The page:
Maine's Surprising History
Editor in Chief Paul Doiron announces the publication of Deputy Editor Joshua F. Moore's book "What's in a Picture?"
In his novel Requiem for a Nun, William Faulkner has a great line about history. “The past is never dead,” he writes. “It isn’t even past.” I thought of that quote recently while reading the letters that came in about Josh Moore’s July 2008 “What’s in a Picture?” The photograph, you might remember, showed Sir Hiram Maxim, inventor of the machine gun, posed with his lethal creation in a field in Wayne. Given that the picture was taken in 1898, we didn’t expect a lot of feedback. But “What’s in a Picture?” has a way of proving Faulkner’s dictum to be true.
Merritt Maxim, Hiram’s great great-grandson, wrote in to tell us that he now owns the inventor’s pocket watch shown in the photo. We also heard from a Louis Wiederhold who took us to task for not mentioning another of Maxim’s creations: the American Radio Relay League. And finally we got a letter from John Maxim Lee, another relative, who said: “Mr. Moore deserves a good deal of credit for having his facts right, sometimes difficult to do with those volatile old Maxims.” Indeed, he does.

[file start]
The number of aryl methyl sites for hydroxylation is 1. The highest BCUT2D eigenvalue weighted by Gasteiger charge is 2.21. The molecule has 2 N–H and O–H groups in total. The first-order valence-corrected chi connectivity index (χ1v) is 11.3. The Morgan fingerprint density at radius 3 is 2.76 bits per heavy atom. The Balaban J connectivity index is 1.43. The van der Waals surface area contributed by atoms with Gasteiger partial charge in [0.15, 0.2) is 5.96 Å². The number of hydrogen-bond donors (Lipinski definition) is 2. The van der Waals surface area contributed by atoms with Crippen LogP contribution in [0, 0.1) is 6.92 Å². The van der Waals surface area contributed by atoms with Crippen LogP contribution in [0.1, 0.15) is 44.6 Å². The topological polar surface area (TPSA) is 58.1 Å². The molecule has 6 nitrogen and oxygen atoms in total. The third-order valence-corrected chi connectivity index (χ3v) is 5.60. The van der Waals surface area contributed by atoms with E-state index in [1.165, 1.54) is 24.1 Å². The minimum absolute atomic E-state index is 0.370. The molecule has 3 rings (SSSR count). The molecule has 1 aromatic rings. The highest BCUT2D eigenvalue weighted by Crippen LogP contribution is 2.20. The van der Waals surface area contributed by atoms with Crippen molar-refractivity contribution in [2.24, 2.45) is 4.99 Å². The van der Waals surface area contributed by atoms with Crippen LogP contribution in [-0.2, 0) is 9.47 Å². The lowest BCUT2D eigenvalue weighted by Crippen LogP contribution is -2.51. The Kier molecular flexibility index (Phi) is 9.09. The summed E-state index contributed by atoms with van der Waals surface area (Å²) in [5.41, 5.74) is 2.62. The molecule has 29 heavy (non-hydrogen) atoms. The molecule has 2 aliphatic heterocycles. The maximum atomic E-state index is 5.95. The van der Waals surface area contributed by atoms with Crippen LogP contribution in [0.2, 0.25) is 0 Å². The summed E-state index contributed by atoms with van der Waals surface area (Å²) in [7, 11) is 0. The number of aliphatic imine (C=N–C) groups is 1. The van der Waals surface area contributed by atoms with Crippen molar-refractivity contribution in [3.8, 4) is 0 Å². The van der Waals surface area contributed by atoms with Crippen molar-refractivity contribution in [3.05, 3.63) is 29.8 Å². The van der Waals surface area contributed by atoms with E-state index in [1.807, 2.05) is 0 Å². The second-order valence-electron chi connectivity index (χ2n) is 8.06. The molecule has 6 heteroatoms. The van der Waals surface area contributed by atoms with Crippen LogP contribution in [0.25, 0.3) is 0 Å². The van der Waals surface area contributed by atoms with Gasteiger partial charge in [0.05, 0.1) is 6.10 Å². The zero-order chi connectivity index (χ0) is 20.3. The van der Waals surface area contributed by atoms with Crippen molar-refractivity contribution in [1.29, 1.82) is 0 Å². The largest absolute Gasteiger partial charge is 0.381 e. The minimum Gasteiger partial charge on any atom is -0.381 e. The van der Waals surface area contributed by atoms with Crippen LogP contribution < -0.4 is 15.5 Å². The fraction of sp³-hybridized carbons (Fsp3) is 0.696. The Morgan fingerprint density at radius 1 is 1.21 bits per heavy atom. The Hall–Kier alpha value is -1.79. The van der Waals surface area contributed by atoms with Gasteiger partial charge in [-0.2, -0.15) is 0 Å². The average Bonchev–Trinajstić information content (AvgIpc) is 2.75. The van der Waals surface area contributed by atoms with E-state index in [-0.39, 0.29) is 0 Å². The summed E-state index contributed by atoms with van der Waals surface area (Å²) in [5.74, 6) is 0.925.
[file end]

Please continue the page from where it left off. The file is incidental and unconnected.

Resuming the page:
“What’s in a Picture?” has long been one of Down East’s most popular departments. The column — which dissects a vintage photograph, discovering details that aren’t quickly apparent, and putting the scene into historical perspective — looks simple on the surface. But I can vouch for the painstaking research Josh puts into his work: the hours he spends in musty places poring over antique photographs, the interviews he conducts with living witnesses to these past events, the voluminous correspondence he conducts with historical societies across the state tracking down obscure details. The goal isn’t just to find arresting images for the magazine’s last page. It’s to use these glimpses of history as tiny mirrors reflecting present-day Maine.
Down East has recently collected fifty of Josh’s photographic write-ups for a new book, What’s in a Picture? Uncovering the Hidden Stories in Vintage Maine Photographs, and obviously I’m of the opinion that you should go to and buy a few copies. As you read the book, you’ll discover that the past is alive and well in Maine. We nearsighted narcissists just happen to call it “the present.”
Editor in Chief
- By: Paul Doiron